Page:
It is difficult to understand intuitively why a heat pump pumps heat at all. Thermodynamic concepts such as heat and energy cannot be directly experienced in everyday life. Therefore, we explain the basic principle of a heat pump with an analogy to the much more tangible water pump.
A heat pump is a technical device that transports heat from a low temperature level to a higher one. There are different operating principles according to which heat pumps can be built. By far, the most common operating principle is a refrigeration cycle - just like in an air conditioner or fridge.
The simple way to heat a house is to burn fuels (gas, oil or wood) and use the resulting heat directly in the heating system. This is never particularly efficient from a thermodynamic point of view. A heat pump is much more efficient.
The crucial point here is: relatively low temperatures (50°C) are sufficient to heat a house. When burning gas, however, much higher temperatures could be reached (well over 1000°C). Not using this potential of high temperatures is a waste. A high-grade form of energy (fuels) is used to convert it 1:1 into low-grade energy (heat at 50°C).
Heat pumps, on the other hand, also consume a very high-quality form of energy: electricity. But they make much better use of the available potential than a combustion heating system. In fact, they generate 3 to 4 times the amount of heat with the electrical energy used. This ratio is called COP (Coefficient of Performance).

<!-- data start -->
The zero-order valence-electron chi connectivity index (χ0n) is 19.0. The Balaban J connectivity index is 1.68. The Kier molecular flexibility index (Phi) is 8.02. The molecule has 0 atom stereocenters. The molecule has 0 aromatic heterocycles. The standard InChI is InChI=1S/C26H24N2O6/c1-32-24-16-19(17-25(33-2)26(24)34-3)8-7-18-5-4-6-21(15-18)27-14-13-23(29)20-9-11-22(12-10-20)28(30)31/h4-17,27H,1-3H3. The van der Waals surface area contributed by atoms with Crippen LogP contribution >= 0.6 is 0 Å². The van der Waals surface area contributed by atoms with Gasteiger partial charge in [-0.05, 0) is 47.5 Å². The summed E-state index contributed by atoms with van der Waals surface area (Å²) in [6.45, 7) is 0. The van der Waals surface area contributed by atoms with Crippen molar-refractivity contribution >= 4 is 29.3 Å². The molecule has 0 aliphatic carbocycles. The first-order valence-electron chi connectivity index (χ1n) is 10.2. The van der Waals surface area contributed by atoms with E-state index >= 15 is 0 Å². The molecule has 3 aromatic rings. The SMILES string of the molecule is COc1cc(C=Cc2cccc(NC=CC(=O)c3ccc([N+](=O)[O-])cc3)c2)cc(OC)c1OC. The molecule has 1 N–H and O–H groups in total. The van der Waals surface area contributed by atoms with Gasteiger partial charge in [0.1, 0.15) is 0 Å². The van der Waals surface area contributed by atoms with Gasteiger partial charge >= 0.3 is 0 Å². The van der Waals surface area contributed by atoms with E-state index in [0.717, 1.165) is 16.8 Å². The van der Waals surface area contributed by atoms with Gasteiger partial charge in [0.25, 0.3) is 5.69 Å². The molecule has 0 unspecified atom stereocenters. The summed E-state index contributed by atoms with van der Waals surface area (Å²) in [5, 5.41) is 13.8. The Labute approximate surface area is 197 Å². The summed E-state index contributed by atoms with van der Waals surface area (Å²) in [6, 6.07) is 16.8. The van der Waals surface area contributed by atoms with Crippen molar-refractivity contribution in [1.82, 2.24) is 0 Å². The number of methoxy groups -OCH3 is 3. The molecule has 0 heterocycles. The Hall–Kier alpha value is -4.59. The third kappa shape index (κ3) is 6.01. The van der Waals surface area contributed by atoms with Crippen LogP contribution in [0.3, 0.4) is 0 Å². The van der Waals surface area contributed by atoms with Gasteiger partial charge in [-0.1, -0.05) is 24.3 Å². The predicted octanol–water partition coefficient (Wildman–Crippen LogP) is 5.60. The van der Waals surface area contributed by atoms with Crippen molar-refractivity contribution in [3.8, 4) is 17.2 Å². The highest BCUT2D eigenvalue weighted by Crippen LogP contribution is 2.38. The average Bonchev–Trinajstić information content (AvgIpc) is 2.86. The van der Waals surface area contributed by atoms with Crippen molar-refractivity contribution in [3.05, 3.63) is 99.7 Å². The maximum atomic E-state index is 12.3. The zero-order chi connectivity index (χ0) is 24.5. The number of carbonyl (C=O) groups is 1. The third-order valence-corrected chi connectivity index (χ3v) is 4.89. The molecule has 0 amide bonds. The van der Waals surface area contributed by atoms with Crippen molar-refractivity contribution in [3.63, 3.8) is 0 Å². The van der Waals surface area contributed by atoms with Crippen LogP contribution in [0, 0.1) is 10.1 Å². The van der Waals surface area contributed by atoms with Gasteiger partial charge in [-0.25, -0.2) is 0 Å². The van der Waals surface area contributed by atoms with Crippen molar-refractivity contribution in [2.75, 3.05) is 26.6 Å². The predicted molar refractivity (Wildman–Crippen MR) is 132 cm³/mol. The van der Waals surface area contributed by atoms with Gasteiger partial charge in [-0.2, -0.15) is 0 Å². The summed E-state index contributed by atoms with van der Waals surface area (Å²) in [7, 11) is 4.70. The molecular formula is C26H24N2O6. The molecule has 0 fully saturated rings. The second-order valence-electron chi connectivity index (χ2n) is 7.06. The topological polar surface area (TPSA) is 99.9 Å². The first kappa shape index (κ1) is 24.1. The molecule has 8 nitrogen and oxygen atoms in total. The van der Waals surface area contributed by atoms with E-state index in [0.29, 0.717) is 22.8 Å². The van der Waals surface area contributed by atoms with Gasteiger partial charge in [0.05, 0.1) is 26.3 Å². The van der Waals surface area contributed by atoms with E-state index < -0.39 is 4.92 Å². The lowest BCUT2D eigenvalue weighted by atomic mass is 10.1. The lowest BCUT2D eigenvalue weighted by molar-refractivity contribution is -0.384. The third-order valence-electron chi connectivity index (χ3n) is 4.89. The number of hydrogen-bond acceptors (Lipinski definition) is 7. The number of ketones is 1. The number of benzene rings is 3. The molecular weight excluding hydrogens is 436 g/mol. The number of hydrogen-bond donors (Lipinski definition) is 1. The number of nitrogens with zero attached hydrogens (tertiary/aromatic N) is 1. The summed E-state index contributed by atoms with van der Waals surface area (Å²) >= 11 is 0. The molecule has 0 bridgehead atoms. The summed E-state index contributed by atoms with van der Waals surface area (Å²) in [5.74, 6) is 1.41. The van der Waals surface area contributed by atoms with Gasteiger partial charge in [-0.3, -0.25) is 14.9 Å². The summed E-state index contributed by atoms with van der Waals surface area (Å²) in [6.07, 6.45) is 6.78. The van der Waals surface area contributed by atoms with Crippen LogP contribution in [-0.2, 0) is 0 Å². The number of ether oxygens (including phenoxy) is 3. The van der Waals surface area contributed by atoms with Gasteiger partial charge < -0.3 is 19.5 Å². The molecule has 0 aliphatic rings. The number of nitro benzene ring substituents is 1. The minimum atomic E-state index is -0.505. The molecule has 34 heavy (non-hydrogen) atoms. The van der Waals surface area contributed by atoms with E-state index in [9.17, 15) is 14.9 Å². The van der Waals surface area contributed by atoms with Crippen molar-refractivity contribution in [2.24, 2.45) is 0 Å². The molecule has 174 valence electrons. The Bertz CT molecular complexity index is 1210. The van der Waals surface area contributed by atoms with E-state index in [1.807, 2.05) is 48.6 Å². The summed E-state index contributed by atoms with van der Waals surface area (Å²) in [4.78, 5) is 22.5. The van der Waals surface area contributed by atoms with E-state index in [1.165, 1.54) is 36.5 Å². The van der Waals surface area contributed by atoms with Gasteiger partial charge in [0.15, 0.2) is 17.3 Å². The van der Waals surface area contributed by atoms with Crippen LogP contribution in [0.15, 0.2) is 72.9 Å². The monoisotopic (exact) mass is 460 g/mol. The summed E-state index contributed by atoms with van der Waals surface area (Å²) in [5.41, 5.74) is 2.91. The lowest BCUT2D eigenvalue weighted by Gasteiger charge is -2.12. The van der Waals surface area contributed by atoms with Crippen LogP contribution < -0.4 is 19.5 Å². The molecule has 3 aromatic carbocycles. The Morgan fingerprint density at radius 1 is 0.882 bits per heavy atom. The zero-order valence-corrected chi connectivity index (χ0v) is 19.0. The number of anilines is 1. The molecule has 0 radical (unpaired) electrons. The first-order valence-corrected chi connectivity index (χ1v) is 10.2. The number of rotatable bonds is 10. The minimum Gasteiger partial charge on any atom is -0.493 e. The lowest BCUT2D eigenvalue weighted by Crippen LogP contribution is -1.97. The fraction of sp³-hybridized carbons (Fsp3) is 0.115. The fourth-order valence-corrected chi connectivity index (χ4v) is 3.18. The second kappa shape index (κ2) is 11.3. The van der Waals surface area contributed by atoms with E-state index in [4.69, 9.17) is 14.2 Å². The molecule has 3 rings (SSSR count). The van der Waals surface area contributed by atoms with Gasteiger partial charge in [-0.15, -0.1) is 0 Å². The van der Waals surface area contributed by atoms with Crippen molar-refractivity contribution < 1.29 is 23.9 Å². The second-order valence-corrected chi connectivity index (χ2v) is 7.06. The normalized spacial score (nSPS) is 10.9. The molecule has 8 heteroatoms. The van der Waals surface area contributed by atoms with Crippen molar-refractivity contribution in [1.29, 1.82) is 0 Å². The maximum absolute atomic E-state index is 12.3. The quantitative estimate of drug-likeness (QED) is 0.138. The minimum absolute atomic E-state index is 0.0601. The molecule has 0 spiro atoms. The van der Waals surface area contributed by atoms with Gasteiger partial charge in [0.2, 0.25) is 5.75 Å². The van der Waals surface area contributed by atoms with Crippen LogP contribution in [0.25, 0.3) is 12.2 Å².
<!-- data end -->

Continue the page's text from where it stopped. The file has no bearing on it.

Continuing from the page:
1 becomes 3 sounds like magic? No, the physical laws of nature such as energy conservation are all fulfilled. The additional energy is taken from the freely available ambient heat (air or soil). In order for this to work, you need this temperature lift that I mentioned. The easiest way to understand this is to make an analogy with an ordinary water pump.
Let us imagine a house idyllically situated at the foot of a mountain. About 80 m above this house there is a crystal clear mountain lake with sufficient drinking water. A very simple way to supply the house with water would be to lay a pipe directly from the mountain lake to the house. You wouldn't even need a pump, because of the difference in altitude the water would flow into the house by itself. Only a valve to throttle the pressure would be useful.
Without a doubt, it is a simple and inexpensive solution. But is it also energy-efficient?
Let's look at a second technical solution. We install a small water turbine next to the house and run it with water from the mountain lake. With the generated electricity, we drive an electric water pump that pumps water from a nearby well.
The difference in height between the groundwater and the house is 10 meters. Sounds cumbersome at first, but let's look at the energy efficiency
We ultimately use the potential energy of the mountain lake water 80 m higher up to pump well water up from 10 m below. The respective amounts of energy are proportional to the differences in altitude. That means there is a factor of 8 in between. In addition, there are conversion losses, which we estimate using the efficiency of the well pump (50%) and the turbine plus generator (50%). The ideal factor of 8 becomes the real achievable factor of 2 with the efficiency chain. This means: to supply the house with the same amount of drinking water from the well, we only need half of the precious mountain lake water. Or to put it another way: we can supply two houses with the same amount of mountain lake water, which is admittedly a technically more complex solution.